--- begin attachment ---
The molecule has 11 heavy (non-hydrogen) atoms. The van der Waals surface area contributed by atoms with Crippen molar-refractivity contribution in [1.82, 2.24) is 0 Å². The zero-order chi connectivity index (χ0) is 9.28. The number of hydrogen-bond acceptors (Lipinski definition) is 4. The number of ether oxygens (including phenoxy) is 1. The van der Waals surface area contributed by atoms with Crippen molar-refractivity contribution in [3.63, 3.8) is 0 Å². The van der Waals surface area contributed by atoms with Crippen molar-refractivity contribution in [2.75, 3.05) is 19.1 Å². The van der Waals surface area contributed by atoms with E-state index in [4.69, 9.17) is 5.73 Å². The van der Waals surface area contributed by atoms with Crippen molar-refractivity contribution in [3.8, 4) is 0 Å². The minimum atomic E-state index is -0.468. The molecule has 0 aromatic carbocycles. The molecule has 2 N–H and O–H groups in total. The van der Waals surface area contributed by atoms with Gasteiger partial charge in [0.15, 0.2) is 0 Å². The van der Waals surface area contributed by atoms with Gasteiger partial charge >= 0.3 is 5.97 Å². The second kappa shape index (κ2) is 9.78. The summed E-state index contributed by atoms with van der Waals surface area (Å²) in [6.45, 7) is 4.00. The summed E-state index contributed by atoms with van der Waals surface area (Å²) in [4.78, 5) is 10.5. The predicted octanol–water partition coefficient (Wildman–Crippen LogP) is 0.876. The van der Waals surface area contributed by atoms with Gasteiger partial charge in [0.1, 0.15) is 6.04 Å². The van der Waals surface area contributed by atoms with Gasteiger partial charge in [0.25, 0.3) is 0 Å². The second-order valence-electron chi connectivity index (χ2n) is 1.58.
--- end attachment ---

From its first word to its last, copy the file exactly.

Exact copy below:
The molecule has 11 heavy (non-hydrogen) atoms. The van der Waals surface area contributed by atoms with Crippen molar-refractivity contribution in [1.82, 2.24) is 0 Å². The zero-order chi connectivity index (χ0) is 9.28. The number of hydrogen-bond acceptors (Lipinski definition) is 4. The number of ether oxygens (including phenoxy) is 1. The van der Waals surface area contributed by atoms with Crippen molar-refractivity contribution in [3.63, 3.8) is 0 Å². The van der Waals surface area contributed by atoms with Crippen molar-refractivity contribution in [2.75, 3.05) is 19.1 Å². The van der Waals surface area contributed by atoms with E-state index in [4.69, 9.17) is 5.73 Å². The van der Waals surface area contributed by atoms with Crippen molar-refractivity contribution in [3.8, 4) is 0 Å². The minimum atomic E-state index is -0.468. The molecule has 0 aromatic carbocycles. The molecule has 2 N–H and O–H groups in total. The van der Waals surface area contributed by atoms with Gasteiger partial charge in [0.15, 0.2) is 0 Å². The van der Waals surface area contributed by atoms with Gasteiger partial charge >= 0.3 is 5.97 Å². The second kappa shape index (κ2) is 9.78. The summed E-state index contributed by atoms with van der Waals surface area (Å²) in [6.45, 7) is 4.00. The summed E-state index contributed by atoms with van der Waals surface area (Å²) in [4.78, 5) is 10.5. The predicted octanol–water partition coefficient (Wildman–Crippen LogP) is 0.876. The van der Waals surface area contributed by atoms with Gasteiger partial charge in [0.1, 0.15) is 6.04 Å². The van der Waals surface area contributed by atoms with Gasteiger partial charge in [0.25, 0.3) is 0 Å². The second-order valence-electron chi connectivity index (χ2n) is 1.58.